pollinator
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It's biodiversity, take a nice wildflower meadow and put nitrogen on it. you'll lose at least 50% of the plants almost instantly. They have evolved to live in poor conditions and under those conditions compete favorably with the grasses and other "stronger" plants like docks and nettles, when you add extra fertiliser the docks, nettles and grass can take better advantage and out compete most of the other plants leading to fields with a low biodiversity.
If one were to let all the open land revert to woodland there would again be a huge loss of biodiversity, not just in plants that require open heaths or grasslands but also in animals, insects and birds. Over many thousands of years European wildlife has evolved to live with humans and their activities, it is only fairly recently that we have stopped managing things in the same way.

Do they mean Nitrogen in the air or do they mean in the environment as a whole, because run off nitrogen is a huge issue for all bodies of water.
 
Andreas Schäfer
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Hi Skandi and Phil, thanks for your posts!

Phil, to be honest I called the Raad van State a scientific organisation, but it isn't really. Its the highest court of the Netherlands, as well as an advisory organ for the government. It was founded in 1531, nowadays some question if its a good idea to have those functions combined in one organisation. While the king is the president of the board, the other members are judges, politicians and scientists.

The Raad van State wants the amount of nitrogen that is released into the atmosphere, being reduced. Therefore farmers should reduce the amount of livestock, but there it becomes very political all over sudden. So how we are going to get that reduction depends on the ruling parties. After the United States, The Netherlands is the second biggest agricultural exporter in the world (can you imagine..) and some would like to keep it that way.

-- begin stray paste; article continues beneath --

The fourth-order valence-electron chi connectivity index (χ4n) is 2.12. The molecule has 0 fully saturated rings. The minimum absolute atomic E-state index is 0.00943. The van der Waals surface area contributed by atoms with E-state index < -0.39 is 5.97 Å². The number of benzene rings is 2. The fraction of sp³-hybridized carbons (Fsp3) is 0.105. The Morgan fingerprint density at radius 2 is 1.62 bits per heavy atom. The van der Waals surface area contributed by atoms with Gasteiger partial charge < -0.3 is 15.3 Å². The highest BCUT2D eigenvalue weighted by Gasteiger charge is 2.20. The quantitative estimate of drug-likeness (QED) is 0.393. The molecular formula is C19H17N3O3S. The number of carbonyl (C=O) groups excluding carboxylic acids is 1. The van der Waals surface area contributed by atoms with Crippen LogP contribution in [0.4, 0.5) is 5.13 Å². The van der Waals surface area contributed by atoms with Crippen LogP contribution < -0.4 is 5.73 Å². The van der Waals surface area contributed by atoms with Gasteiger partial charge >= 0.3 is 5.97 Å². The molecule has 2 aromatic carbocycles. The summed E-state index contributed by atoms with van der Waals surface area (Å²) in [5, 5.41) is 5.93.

Most news articles I read about this just talk about nitrogen in general in the environment. Skandi, I understand that nitrogen can have an negative inpact on biodiversity, because some plants like the excess nitrogen, and others don't. Is that effect structural, or would the nature over time restore itself, and biodiversity returns?
 
Phil Stevens
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I think that they need to clarify just what is being released. I suspect that there may be some confusion between N2O, which is a gas emitted from soils due to fertiliser overuse and animal urine, and nitrates, which are soluble in water and can be a problem if you have too much in your soil.
 
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I suspect they're talking about nitrates in the soil, and nitrous oxide in the atmosphere.  Not 'nitrogen' as such.